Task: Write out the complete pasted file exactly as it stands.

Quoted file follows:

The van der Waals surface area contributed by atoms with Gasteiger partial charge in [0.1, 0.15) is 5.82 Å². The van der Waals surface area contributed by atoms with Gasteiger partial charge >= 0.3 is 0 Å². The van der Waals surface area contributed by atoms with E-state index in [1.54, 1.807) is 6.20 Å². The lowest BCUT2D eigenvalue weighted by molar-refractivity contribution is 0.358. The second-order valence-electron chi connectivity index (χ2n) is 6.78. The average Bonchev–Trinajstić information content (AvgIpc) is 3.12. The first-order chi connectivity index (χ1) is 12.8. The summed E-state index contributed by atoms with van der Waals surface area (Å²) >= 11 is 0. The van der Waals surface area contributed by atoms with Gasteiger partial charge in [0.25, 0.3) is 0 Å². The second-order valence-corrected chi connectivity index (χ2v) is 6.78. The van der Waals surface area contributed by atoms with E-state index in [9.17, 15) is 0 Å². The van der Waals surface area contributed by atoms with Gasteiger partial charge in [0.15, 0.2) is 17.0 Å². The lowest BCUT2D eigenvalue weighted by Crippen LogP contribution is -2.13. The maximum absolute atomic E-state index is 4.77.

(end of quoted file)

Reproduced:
The van der Waals surface area contributed by atoms with Gasteiger partial charge in [0.1, 0.15) is 5.82 Å². The van der Waals surface area contributed by atoms with Gasteiger partial charge >= 0.3 is 0 Å². The van der Waals surface area contributed by atoms with E-state index in [1.54, 1.807) is 6.20 Å². The lowest BCUT2D eigenvalue weighted by molar-refractivity contribution is 0.358. The second-order valence-electron chi connectivity index (χ2n) is 6.78. The average Bonchev–Trinajstić information content (AvgIpc) is 3.12. The first-order chi connectivity index (χ1) is 12.8. The summed E-state index contributed by atoms with van der Waals surface area (Å²) >= 11 is 0. The van der Waals surface area contributed by atoms with Gasteiger partial charge in [0.25, 0.3) is 0 Å². The second-order valence-corrected chi connectivity index (χ2v) is 6.78. The van der Waals surface area contributed by atoms with E-state index in [9.17, 15) is 0 Å². The van der Waals surface area contributed by atoms with Gasteiger partial charge in [0.15, 0.2) is 17.0 Å². The lowest BCUT2D eigenvalue weighted by Crippen LogP contribution is -2.13. The maximum absolute atomic E-state index is 4.77.